I grabbed this one this morning, a test to see how much I’ve recovered–and I definitely pass! Maybe not with the highest marks–I had to douse myself in it to get everything I know is there–but my schnozz is working, and sniffing this one is like hugging an old friend.
The top notes all come through, a gorgeous thirty-minute-long opening: sweet anise and violet powder blast, with a bit of cool green ivy to keep it wild and fey. Then the middle blooms, a foot off the skin for three hours: licorice candy, dessert cherries in almond amaretto, dusted with iris flour so everything stays light. Settles soft, to clothes and hair until the wash: vanilla ice cream, the almond end of tonka, and sugar musk, a brush of vetiver to keep it dry.
Delicious, iconic. The lighthearted gourmand that exchanged Angel‘s chocolate edible underwear for lace fairy wings, and made fantasy haute couture affordable. I wore it for a decade.
This whole not-being-able-to-smell thing is rather distressing, like the world has lost a dimension. But I’m getting better enough to be bored and fidgety, and I haven’t lost my hearing, so–
Here’s a playlist of songs, from my ramblings on scents that are all tagged as having smoky notes. Many get their smoke from incense, some from black tea; labdanum–rock rose–can have a marvelous creosote layer, and gunpowder gives edgy darkness.
Some of the songs are harsh, some soft, but they all have an intimate bluesy smoke vibe. Enjoy! (And get vaxxed, and take your vitamin D.)
Love Tuberose is a huge ice cream cake cuddle of a scent, and became my favorite comfort fragrance at first sniff.
Starts with a bouquet of white flowers sculpted from sugar paste, with milky sweet notes that slide tropical and faintly fruity–I get a breath of apricot that is most likely me imagining things–so pretty and feminine and uplifting. A half hour later the fun happens. Puffs of whipped vanilla rise from the tuberose, with the creamy lightness you’d expect from jasmine, but they’re pure bubblegum, flirty sass with a hint of powder–if a scent could sound like laughter, this one does. The sandalwood on the bottom keeps it from being too young and giggly. The wood notes are a support for the flowers, giving them strength without taking over, and are more apparent on cotton than silk.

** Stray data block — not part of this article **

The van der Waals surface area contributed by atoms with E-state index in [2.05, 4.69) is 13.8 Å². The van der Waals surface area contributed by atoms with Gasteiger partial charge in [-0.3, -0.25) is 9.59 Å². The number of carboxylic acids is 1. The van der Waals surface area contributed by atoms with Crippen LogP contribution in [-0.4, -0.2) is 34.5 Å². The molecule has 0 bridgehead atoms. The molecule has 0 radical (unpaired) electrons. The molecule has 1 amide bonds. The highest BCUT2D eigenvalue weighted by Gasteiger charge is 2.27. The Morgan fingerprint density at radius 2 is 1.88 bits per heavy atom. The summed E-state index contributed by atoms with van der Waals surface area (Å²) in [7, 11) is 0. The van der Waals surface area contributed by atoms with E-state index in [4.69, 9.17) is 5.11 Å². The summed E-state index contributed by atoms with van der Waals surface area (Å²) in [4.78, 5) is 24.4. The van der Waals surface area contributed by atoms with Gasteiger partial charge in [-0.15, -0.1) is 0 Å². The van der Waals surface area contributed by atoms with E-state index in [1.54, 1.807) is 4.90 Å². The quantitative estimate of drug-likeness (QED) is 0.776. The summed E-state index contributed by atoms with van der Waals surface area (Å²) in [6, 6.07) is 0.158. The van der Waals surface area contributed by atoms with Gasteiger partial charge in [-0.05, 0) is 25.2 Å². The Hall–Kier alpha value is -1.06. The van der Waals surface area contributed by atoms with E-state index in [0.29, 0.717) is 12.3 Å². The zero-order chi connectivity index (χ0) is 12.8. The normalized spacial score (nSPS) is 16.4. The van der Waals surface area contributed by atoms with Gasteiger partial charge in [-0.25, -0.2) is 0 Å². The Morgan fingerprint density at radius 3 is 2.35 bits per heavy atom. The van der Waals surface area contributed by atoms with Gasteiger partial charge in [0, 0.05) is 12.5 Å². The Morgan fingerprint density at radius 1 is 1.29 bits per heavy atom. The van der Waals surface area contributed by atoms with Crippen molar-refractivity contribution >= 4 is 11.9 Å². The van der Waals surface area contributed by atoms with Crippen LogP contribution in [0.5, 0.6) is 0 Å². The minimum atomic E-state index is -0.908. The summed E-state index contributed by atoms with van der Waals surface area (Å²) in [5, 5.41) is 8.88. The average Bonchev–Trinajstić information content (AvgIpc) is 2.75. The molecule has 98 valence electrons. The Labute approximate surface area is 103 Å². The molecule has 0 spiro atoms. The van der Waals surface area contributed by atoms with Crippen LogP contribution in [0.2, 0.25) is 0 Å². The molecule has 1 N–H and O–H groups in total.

Lasts a good three hours in personal space, then sleeps on the skin with a smile.
All Amouage perfumes are expensive–high end top-shelf bottles with quality ingredients and master blending–but for me, this one is a self-care mood-lifting therapy session with each spray, and worth the cost of a big bottle.
Starts with a cuppa ginger tea, a bit of citrus and powdered sugar stirred in, then gets fizzy and trippy.
Tuberoses bloom, bubbly and brash, arguing with the jasmine–who manage to pepper some sharp retorts–in an absurd and delightful Monty Python routine, complete with Silly Walks in vanilla lingerie. There’s a fun colorful vibe, too, in a cartoons-for-adults way, as if the scent cloud is infused with silk scarf hues.
And it lasts for hours, slowly settling close to the body with an occasional carbonated giggling hiccup of ginger ale and woody spice. In the morning it’s still there, a smudge of watercolor sigils on the skin.
Lord of Misrule is what to wear to wild Bacchanalia parties where you sign a waiver to not hold the host responsible for any bruises, scratches or accidental pregnancies.